These days in BC and the lower mainland in particular, the “opioid crisis” is no secret. I don’t believe anyone would disagree that we as a society are in the throes of an unprecedented health crisis.
Fentanyl was synthesized in 1960. It is 50-100 times more potent than morphine but considered significantly safer due to the decreased risk of respiratory depression in patients. Therefore, it quickly became the preferred anesthetic for cardiac surgery. When it began being available by prescription to treat pain, people of course began abusing it.
Fentanyl was much cheaper than heroin so dealers often cut heroin or other drugs with small amounts of fentanyl. The unintentional fatalities by overdose where fentanyl was detected date back to the early 2000s, however, the problem skyrocketed in Canada beginning in about 2014-2015. People are not just unwittingly consuming drugs laced with fentanyl now; it has become a drug of choice and a profitable commodity along with its much more potent analogues.
In 2013-2014, fentanyl overdoses began claiming lives at staggering rates, and those rates have steadily increased. In 2017, over 600 people in BC died from fentanyl-related overdoses, and 84% of all drug overdose deaths in BC included fentanyl or its analogues. In Canada, opioid related deaths increased by 34% between 2016 and 2017. The rate for non-opioid related overdose deaths however, remains stable, with no significant increase, which has been interpreted (I think naively) by the authorities to mean this is a problem with a specific drug rather than with addiction. Public awareness of the dangers of fentanyl followed shortly thereafter, and the criminal justice system responded accordingly.
In March of 2017, the BC Court of Appeal in R. v. Smith increased the sentencing range for first time, street-level fentanyl traffickers to 18-36 months, making sentencing 3-6 times harsher for fentanyl than for other Schedule I substances.
Smith is the leading case for street-level fentanyl dealers. For higher-street-level to mid-level traffickers, sentences in the range of 2 years less a day to 8 years have been recently been handed down. For higher-mid-level to “king pin” type fentanyl dealers, recent sentences in the range of 8 – 16 years have been given.
To put this into context for a moment, consider that in 2014, almost 1300 people in Canada were killed in car accidents caused by impaired drivers. That is well over 50% of all car accident fatalities. These numbers are comparable to recent opioid/drug overdose fatalities in BC and Canada. The BC Coroners Service estimates that 3.5 people die everyday in BC from illicit drug overdoses, while MADD estimates that 3.5 people die everyday in Canada from accidents caused by impaired drivers.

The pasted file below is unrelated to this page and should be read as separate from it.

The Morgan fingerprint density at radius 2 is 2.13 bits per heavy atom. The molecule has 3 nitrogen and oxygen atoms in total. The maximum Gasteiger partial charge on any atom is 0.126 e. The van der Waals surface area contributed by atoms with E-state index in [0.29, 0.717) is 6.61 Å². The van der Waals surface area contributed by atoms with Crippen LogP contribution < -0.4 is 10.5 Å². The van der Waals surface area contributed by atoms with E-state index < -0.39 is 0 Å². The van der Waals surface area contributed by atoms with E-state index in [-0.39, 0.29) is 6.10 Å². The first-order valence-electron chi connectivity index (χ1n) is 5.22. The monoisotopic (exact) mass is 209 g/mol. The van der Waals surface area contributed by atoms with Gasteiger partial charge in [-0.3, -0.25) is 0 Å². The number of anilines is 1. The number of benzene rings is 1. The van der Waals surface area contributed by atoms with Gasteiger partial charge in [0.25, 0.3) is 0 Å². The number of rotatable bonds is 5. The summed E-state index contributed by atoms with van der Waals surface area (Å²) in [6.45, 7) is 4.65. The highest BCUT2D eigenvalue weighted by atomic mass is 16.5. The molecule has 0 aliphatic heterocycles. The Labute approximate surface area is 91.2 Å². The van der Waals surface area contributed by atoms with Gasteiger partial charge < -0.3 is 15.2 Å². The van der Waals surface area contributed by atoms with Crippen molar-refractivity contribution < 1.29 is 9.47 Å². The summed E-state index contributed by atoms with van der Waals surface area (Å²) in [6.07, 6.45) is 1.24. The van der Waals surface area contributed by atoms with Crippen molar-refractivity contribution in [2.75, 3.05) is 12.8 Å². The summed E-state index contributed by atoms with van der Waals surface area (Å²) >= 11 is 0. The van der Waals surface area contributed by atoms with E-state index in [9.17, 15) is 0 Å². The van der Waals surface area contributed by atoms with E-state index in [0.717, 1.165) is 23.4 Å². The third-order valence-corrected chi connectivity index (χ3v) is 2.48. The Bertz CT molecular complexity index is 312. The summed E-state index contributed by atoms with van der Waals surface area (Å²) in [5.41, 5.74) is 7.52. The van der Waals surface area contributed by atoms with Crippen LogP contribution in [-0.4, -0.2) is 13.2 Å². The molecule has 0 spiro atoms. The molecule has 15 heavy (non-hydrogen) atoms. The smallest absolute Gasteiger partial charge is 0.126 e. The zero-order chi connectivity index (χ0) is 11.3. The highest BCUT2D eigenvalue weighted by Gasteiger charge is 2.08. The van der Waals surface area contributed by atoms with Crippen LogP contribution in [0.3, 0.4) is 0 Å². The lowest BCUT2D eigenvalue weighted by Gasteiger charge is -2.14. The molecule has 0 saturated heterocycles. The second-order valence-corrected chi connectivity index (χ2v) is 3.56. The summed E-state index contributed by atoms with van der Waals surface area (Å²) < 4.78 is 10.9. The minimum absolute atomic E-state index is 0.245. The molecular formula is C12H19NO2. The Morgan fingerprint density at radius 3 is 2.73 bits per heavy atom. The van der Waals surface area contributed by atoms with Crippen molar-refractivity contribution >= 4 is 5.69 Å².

If we are sentencing offenders based on the level of risk they knowingly take on with respect to the safety of the public, then these two types of offences should yield comparable sentences. The high level of risk to the public is well-known for both impaired driving and the sale of fentanyl.
Impaired driving causing death can yield sentences in the range of 18 months to 8 years. However, simple impaired driving (NOT causing death) cases almost never result in jail or even a criminal record for a first-time offence. Yet, fentanyl trafficking NOT causing death still leads to the pen.
What we are seeing is a misguided, panicked response by the courts, who, along with the government, are under great pressure to solve a health crisis. The result is a legal landscape which is highly unfriendly to the accused.
The Crown approaches fentanyl sentencing with a lack of discretion to negotiate. They may not give an accused credit for pleading guilty. They may seek consecutive jail sentences on each charge. They base their sentencing positions on Crown policy, not on case law. They have even reserved the right to charge fentanyl dealers with manslaughter. While it hasn’t happened in BC yet, is has in Ontario and Alberta. The outcomes of those cases are not yet determined. The approach taken by the Crown can be summarized as aggressive and unsympathetic. This can and needs to be countered by defence counsel.
While the courts have increased sentences, they have also left room for certain arguments in favor of a lower sentence. These arguments range from emphasizing certain mitigating factors to relying on specific cases to seek concurrent sentences for different offences. There are also well-supported arguments to be made about the effectiveness of jail in achieving deterrence and whether deterrence actually works on drug traffickers. Charter arguments can also be made at the sentencing stage; establishing a Charter breach in the investigation can result in a reduction of sentence.
The existence of the fentanyl crisis is not a matter of debate. The solution, however, is. The response of the courts has been swift and harsh, but is still being refined. In time, the voices of reason (mental health and addictions experts) will prevail. In time, courts will be forced to rethink their approach. In time, it will become clear that harsh sentences have been given, but fentanyl hasn’t gone away and addiction hasn’t been cured. Until that time comes, as defence counsel, I will continue putting the information before the courts and advocating zealously for fair sentences for my clients. If you have are facing a fentanyl charge please contact us for assistance with your case.